A second and very important comment by the ECJ was that, insofar as it may be possible to identify other less restrictive measures [to deal with the Marks & Spencer type problem], “such measures in any event require harmonisation rules adopted by the community legislature”. The word harmonisation is of course bad news in the context of the Irish government’s policy in relation to direct tax in the EU. But given that the ECJ had or should have had specific measures in mind when it framed the comment, it should have spelled them out. One suspects that they may have been echoing the party line of the Commission.
The UK legislation under discussion here deals with controlled foreign companies (CFCs). Cadbury-Schweppes is incorporated and resident in the UK and has two subsidiaries, resident and established in Ireland whose business was to raise and provide finance for the group.
These subsidiaries benefited from the IFSC regime for group treasury companies and at the time in question were entitled to the 10% corporation tax. The companies were not taxed in the UK except insofar as the CFC legislation of that country was brought to bear on the profits of those two subsidiaries.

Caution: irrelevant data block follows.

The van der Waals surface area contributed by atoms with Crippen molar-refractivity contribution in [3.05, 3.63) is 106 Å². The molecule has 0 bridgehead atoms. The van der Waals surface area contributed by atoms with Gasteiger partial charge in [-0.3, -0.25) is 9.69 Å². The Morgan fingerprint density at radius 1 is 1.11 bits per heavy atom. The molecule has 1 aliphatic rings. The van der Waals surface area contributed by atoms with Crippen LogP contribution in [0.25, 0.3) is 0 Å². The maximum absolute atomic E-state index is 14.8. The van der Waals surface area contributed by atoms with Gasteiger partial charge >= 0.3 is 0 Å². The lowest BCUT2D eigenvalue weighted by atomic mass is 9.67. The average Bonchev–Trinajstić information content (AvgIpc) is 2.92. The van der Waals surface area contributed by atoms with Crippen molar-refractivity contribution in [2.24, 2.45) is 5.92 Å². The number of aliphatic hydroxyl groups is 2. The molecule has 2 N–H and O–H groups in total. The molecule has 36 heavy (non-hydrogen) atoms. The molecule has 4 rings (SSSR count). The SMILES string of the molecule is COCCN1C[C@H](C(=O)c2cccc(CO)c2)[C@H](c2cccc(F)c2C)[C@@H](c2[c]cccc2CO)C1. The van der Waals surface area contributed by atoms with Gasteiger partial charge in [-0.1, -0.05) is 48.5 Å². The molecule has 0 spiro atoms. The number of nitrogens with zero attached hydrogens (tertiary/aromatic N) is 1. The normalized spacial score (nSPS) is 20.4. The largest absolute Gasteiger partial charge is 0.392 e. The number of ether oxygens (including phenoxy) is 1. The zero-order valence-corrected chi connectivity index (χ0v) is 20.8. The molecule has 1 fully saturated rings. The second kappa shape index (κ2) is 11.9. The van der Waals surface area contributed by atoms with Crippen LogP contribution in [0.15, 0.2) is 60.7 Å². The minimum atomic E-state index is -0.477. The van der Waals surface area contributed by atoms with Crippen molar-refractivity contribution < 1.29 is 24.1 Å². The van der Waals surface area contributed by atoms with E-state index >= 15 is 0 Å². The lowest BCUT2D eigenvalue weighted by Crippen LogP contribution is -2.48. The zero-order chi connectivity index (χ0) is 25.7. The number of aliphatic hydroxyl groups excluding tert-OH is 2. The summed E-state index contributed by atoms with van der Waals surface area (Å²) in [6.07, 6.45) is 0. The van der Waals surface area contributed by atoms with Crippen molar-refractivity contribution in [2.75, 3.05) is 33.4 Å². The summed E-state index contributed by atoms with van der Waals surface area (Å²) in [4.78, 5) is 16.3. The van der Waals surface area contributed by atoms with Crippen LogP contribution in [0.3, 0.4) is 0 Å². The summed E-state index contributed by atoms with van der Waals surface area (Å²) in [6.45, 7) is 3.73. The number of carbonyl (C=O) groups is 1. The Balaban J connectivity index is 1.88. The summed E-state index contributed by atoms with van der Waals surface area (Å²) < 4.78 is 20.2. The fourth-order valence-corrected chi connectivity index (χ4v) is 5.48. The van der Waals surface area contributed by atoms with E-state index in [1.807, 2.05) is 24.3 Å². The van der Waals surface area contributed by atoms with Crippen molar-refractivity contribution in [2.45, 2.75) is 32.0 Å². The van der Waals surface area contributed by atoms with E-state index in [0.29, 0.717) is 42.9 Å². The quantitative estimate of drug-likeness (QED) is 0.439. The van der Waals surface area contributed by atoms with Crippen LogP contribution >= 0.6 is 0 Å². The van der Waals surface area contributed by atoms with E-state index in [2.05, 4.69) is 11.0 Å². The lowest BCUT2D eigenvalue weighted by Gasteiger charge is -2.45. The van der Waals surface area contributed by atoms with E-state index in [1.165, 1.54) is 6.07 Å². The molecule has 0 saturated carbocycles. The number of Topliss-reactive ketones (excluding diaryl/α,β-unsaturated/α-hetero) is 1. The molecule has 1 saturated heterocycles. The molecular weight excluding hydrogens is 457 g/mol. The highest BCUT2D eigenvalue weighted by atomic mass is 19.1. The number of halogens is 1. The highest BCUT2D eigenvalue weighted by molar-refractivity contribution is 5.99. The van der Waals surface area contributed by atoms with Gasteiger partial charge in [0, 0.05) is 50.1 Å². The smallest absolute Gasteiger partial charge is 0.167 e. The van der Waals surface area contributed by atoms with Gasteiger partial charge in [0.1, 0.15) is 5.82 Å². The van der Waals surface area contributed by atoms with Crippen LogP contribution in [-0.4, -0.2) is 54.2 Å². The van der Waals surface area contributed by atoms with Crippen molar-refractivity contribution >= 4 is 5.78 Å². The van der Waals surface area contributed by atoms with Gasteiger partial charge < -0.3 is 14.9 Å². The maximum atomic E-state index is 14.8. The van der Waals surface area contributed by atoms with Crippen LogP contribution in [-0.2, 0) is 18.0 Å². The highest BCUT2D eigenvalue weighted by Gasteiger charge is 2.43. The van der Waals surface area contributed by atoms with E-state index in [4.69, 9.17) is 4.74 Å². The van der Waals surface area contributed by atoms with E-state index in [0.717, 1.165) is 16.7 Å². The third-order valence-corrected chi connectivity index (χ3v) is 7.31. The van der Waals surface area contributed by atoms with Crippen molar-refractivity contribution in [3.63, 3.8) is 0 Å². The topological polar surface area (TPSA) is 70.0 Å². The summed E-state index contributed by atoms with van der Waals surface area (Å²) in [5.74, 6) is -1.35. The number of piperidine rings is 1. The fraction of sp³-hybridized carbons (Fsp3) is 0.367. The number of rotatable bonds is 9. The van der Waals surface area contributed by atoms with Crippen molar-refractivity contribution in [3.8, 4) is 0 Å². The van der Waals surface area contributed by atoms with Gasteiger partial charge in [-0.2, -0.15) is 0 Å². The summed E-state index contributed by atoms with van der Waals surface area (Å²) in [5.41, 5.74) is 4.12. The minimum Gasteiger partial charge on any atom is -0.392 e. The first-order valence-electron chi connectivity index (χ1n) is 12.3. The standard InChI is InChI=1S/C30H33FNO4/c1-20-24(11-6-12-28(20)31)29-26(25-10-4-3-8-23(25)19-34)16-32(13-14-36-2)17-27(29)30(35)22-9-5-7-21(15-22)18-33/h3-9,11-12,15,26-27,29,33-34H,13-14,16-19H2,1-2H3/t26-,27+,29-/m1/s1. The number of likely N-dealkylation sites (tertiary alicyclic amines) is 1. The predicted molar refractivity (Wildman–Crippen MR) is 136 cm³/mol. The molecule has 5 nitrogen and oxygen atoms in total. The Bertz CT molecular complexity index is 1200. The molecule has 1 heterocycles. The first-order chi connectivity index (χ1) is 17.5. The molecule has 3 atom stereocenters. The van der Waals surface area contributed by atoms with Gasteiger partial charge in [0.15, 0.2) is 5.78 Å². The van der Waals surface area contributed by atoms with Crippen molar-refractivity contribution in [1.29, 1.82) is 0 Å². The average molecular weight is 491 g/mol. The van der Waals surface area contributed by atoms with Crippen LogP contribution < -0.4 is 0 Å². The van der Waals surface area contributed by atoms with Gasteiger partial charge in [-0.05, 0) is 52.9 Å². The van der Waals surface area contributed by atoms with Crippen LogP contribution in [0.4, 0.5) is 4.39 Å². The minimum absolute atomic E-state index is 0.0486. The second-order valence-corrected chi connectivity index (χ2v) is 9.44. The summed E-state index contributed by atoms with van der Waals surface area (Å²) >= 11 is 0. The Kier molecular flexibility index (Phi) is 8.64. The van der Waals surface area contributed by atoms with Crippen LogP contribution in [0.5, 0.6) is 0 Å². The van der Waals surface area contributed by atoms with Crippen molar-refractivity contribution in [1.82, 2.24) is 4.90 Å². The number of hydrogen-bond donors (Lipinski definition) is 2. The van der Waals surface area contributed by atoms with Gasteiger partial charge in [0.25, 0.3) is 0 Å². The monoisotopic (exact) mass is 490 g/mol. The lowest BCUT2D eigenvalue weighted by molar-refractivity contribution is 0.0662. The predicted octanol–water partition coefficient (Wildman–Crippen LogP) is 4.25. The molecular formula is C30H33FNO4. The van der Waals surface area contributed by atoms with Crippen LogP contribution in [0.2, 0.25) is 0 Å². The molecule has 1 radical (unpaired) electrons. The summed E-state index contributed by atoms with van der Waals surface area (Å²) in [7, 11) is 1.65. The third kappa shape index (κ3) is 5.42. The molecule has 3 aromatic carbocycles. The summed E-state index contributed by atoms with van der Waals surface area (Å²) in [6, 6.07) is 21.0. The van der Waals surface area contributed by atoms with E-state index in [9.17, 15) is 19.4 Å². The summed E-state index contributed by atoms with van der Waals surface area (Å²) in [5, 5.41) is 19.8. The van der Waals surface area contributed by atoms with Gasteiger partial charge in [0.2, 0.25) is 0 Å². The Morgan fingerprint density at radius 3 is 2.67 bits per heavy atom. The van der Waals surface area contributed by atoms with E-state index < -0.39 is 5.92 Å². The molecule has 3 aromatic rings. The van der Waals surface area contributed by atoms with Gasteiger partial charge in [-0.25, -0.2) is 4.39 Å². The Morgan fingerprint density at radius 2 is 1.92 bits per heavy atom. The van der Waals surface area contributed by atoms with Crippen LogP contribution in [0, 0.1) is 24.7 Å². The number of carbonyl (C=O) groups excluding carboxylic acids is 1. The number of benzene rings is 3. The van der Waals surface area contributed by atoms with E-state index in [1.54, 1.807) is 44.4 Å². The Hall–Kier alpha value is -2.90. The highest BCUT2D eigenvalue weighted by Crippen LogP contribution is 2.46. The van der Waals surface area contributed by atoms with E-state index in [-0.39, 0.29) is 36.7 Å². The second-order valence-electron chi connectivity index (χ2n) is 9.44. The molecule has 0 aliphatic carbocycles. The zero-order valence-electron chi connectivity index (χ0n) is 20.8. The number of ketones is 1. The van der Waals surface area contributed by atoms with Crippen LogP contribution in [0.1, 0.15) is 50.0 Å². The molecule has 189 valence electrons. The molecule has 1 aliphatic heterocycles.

There are a number of exclusions to the operation of this legislation including where the controlled subsidiary satisfies a motive test:
4The parents must show the reduction of tax of the subsidiary was not the main purpose or one of the main purposes of the transactions and,
4The taxpayer must show that it was not the main reason or one of the main reasons for the CFC’s existence to achieve the reduction in UK tax by diversion of profits from the UK.
Presentations were made by a number of Member States and insofar as the company and Counsel for Ireland were the only ones arguing specifically in support of Ireland’s position it seemed to be rather a case of Ireland versus the rest of Europe.
The Commission and Ireland both had interesting comments on the motive test, referred to later in this article. The arguments from the rest of Europe mainly proceeded on the basis of justifying the anti-avoidance legislation in the UK. While it was generally accepted that the legislation did discriminate against freedom of establishment, Counsel for the UK had an interesting view of what was meant by freedom of establishment.
Freedom of establishment
He argued that freedom of establishment essentially means the freedom to integrate into the national economy of the overseas country and to participate in a real sense in the development of that economy. Without indicating specifically why the two subsidiaries were not established in that sense, Counsel for the UK maintained that there were no such establishments and therefore that the CFC legislation was justified in this case. He argued that in the light of earlier ECJ decisions, tax avoidance legislation of this kind was justified taking into account the following considerations:
4The level of physical presence in the country concerned.
4The real substance of the transactions in question.
4The commercial economic value added to the group.
This analysis was incidentally supported by the lawyer for the European Commission who, interestingly enough, was the same lawyer who represented the Commission in the Hearing of the Marks & Spencer case.